Additional Step-by-Step Method of Thoroughly Explicating a Poem In addition to the sections, which are mentioned in the basic explication de texte, please review these divisions to further assist you in the complex work of analysis. Meaning: can you paraphrase in prose the general outline of the poem? Do not simply answer yes or no; attempt a brief paraphrase. Antecedent scenario: What has been happening before the poem begins? What has provoked the speaker? "Poets make certain stanza-forms their own. Dante wrote the whole of the Divine Comedy in three-line pentameter stanzas with interlaced rhyme, and ever since, anyone writing in this form or one of its modern adaptations—from Percy Bysshe Shelley in the nineteenth century through Wallace Stevens and Seamus Heaney in the twentieth century—evokes Dante" (Vendler 74). 1. How does the information contained in this statement aid us in our interpretation of poetry? What does it tell us into utterance? How has a previous equilibrium been unsettled? What is the speaker upset6 about? 2. Division into parts: How many? Where do the breaks come? 3. The climax: How do the other parts fall into place around it? 4. The other parts: What makes you divide the poem into these parts? Are there changes in person? In agency? In tense? In parts of speech? Look for any and all dynamic changes within the poem, rather than consider that the poem is a static structure. 5. Find the skeleton: What is the emotional curve on which the whole poem is strung? (It even helps to draw a shape—a crescendo, perhaps, or an hourglass-shape, or a sharp ascent followed by a steep decline—so you will know how the poem looks to you as a whole.) 6. Games with the skeleton: How is this emotional curve made new? 7. Language: What are the contexts of diction; chains of significant relation; parts of speech emphasized; tenses; and so on? 8. Tone: Can you name the pieces of the emotional curve—the changes in tone you can hear in the speaker's voice as the poem goes along? 9. Agency and its speech acts: Who is the main agent in the poem, and does the main agent change as the poem progresses? See what the main speech act of the agent is, and whether that changes. Notice oddities about agency and speech acts. 10. Roads not taken: Can you imagine the poem written in a different person, or a different tense, or with the parts rearranged, or with an additional stanza, or with one stanza left out, conjecturing by such means why the poet might have wanted these pieces in this order? 11. Genres: What are they by content, by speech act, by outer form? 12. The imagination: What has it invented that is new, striking, and memorable—in content, in genre, in analogies, in rhythm, in a speaker? Sound Units:The sound units of a poem are its syllables. The word "enemy" has three successive sounds, en-eh-mee. Readers are conscious of a sound effect when they hear two end-words rhyme; but poets are conscious of all the sounds in their lines, just as they are of the rhythms of a line. Word Roots: These are the pieces of words that come from words in earlier languages, often Greek, Latin, or Anglo-Saxon. Poets usually are aware of the roots of the words they use. When I consider everything that grows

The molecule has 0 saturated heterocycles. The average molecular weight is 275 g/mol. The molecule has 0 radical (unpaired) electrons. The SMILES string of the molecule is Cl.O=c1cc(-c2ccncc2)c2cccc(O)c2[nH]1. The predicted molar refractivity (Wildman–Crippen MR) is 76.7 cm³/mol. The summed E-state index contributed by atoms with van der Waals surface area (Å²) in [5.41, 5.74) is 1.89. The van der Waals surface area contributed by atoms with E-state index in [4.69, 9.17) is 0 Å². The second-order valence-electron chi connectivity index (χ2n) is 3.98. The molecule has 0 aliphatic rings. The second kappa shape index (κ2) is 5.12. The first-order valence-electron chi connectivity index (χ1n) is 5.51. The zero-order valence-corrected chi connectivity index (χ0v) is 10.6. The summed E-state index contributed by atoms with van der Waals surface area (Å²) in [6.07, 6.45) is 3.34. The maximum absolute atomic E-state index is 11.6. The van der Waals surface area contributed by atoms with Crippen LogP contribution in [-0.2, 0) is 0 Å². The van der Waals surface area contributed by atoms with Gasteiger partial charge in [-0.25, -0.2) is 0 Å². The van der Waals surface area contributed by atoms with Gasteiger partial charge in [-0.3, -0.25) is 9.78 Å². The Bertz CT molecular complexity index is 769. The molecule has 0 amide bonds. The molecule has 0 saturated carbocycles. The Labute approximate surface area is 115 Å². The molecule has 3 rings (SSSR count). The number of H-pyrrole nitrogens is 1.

Holds in perfection but a little moment,
That this huge stage presenteth naught but shows
Whereon the stars in secret influence comment;
When I perceive that men as plants increase,
Cheered and checked even by the selfsame sky,
. . . .
then the conceit of this inconstant stay
Sets you most rich in youth before my sight . . . In Sonnet 15, Shakespeare makes poetic use of words such as con-sider (from the root stars) a word he later uses in the same poem. He also expects them to notice that the word "consider" is composed of two parts, con- and -sider, and that the next I verb (perceive) is followed by a...